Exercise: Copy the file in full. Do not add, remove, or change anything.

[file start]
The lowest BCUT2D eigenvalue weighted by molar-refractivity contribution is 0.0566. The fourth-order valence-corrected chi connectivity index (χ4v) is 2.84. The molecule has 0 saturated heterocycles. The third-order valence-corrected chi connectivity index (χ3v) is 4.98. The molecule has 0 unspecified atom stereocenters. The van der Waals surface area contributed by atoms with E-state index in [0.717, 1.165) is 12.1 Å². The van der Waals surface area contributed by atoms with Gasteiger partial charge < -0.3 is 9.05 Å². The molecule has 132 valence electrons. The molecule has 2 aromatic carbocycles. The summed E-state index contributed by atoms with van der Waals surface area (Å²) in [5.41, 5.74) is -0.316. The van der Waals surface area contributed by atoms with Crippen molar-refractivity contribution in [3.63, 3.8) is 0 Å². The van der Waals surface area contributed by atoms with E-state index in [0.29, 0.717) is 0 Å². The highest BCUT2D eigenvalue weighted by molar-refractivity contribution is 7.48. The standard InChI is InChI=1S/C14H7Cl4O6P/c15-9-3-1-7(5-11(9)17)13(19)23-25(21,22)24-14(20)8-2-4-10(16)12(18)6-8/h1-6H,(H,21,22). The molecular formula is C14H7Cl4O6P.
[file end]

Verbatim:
The lowest BCUT2D eigenvalue weighted by molar-refractivity contribution is 0.0566. The fourth-order valence-corrected chi connectivity index (χ4v) is 2.84. The molecule has 0 saturated heterocycles. The third-order valence-corrected chi connectivity index (χ3v) is 4.98. The molecule has 0 unspecified atom stereocenters. The van der Waals surface area contributed by atoms with E-state index in [0.717, 1.165) is 12.1 Å². The van der Waals surface area contributed by atoms with Gasteiger partial charge < -0.3 is 9.05 Å². The molecule has 132 valence electrons. The molecule has 2 aromatic carbocycles. The summed E-state index contributed by atoms with van der Waals surface area (Å²) in [5.41, 5.74) is -0.316. The van der Waals surface area contributed by atoms with Crippen molar-refractivity contribution in [3.63, 3.8) is 0 Å². The van der Waals surface area contributed by atoms with E-state index in [0.29, 0.717) is 0 Å². The highest BCUT2D eigenvalue weighted by molar-refractivity contribution is 7.48. The standard InChI is InChI=1S/C14H7Cl4O6P/c15-9-3-1-7(5-11(9)17)13(19)23-25(21,22)24-14(20)8-2-4-10(16)12(18)6-8/h1-6H,(H,21,22). The molecular formula is C14H7Cl4O6P.